Condensing boilers vs non-condensing boilers
Since 2005, the Building Regulations state that all newly installed domestic boilers should be high efficiency condensing boilers. Exceptions apply in very rare cases where it is not feasible to install a condensing boiler.
- Non-condensing boilers typically take in the air needed for combustion from inside the room; condensing boilers are fully room sealed and take air in directly from the outside through the flue
- Condensing boilers are typically at least 25% more efficient than non-condensing boilers, which means that you get more useable heat from the fuel you burn; condensing boilers are around 90% efficient so you will save money on fuel bills - up to £310 a year, according to the Energy Saving Trust
- You could be eligible for a grant to help with the cost of installing a new condensing boiler, or even be able to have it installed free of charge under the title="The Green Deal">Energy Companies Obligation (ECO)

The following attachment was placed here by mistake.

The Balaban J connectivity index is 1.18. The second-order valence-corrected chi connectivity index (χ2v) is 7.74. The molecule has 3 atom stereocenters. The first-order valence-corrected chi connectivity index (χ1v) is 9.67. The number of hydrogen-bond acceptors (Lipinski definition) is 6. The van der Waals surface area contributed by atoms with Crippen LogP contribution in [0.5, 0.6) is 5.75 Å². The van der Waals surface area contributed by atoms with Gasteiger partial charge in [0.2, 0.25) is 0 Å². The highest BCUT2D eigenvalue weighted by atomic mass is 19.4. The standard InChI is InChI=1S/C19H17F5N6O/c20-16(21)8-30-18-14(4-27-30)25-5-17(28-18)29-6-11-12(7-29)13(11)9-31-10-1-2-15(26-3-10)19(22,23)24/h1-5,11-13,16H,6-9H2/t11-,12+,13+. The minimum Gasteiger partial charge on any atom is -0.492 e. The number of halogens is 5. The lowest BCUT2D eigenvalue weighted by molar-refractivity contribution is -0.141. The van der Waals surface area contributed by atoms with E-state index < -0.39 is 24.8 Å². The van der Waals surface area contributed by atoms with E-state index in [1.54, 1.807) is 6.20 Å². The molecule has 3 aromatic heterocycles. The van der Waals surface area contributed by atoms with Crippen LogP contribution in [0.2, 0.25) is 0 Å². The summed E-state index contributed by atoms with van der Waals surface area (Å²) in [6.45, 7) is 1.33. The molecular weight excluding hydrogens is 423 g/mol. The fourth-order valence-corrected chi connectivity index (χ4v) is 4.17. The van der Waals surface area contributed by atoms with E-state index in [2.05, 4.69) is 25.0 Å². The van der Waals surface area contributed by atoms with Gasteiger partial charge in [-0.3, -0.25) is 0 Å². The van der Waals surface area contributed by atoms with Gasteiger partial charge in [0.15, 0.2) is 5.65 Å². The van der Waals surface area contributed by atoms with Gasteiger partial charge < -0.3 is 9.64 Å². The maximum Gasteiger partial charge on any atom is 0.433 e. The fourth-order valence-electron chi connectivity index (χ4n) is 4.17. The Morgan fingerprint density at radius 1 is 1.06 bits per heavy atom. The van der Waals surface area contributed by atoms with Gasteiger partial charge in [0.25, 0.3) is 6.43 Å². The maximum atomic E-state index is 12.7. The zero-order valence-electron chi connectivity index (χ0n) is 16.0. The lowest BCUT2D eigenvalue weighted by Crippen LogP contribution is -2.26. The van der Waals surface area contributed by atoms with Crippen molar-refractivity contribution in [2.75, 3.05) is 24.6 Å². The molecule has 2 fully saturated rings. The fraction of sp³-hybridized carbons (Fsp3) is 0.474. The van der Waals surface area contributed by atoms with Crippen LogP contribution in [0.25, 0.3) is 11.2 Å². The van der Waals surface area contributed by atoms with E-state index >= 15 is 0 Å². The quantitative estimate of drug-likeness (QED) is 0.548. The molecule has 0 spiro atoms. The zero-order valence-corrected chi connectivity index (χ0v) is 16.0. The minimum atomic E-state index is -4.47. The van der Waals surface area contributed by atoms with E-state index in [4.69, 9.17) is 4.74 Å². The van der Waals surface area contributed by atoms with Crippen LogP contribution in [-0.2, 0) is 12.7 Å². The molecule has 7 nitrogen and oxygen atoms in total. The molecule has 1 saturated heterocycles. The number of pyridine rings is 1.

- If you update your heating controls at the same time as replacing your boiler, you could save even more money on your annual fuel bills
- A new condensing boiler also has lower carbon emissions - you could be saving 1,200kg of carbon a year and reducing your carbon footprint substantially
- Condensing boilers require an extra pipe to drain away the condensate liquid. The manufacturers' installation instructions require that the installer fits this pipe internally into a waste pipe. In some cases, however, the condensate pipe may be fitted externally, and if it is not lagged or protected, it can freeze up in very cold weather, causing the boiler to shut down for protection. We have created a video to help you get your boiler restarted, if this should happen to you